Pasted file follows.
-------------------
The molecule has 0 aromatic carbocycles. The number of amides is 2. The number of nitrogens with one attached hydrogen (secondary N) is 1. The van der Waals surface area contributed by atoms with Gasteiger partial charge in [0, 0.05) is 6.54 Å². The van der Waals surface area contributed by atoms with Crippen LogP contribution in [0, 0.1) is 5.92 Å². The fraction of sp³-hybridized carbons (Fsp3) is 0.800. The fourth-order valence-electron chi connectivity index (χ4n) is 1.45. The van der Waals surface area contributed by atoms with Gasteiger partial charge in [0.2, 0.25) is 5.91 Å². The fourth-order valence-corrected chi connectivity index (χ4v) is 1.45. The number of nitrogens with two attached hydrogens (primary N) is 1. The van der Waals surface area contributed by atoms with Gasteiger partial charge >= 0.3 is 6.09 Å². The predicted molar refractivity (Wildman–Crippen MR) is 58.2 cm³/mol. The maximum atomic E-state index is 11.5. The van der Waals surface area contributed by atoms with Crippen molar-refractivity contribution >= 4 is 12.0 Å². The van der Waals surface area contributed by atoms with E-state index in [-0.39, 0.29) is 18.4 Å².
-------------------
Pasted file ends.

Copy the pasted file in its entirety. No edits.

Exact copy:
The molecule has 0 aromatic carbocycles. The number of amides is 2. The number of nitrogens with one attached hydrogen (secondary N) is 1. The van der Waals surface area contributed by atoms with Gasteiger partial charge in [0, 0.05) is 6.54 Å². The van der Waals surface area contributed by atoms with Crippen LogP contribution in [0, 0.1) is 5.92 Å². The fraction of sp³-hybridized carbons (Fsp3) is 0.800. The fourth-order valence-electron chi connectivity index (χ4n) is 1.45. The van der Waals surface area contributed by atoms with Gasteiger partial charge in [0.2, 0.25) is 5.91 Å². The fourth-order valence-corrected chi connectivity index (χ4v) is 1.45. The number of nitrogens with two attached hydrogens (primary N) is 1. The van der Waals surface area contributed by atoms with Gasteiger partial charge >= 0.3 is 6.09 Å². The predicted molar refractivity (Wildman–Crippen MR) is 58.2 cm³/mol. The maximum atomic E-state index is 11.5. The van der Waals surface area contributed by atoms with Crippen molar-refractivity contribution >= 4 is 12.0 Å². The van der Waals surface area contributed by atoms with E-state index in [-0.39, 0.29) is 18.4 Å².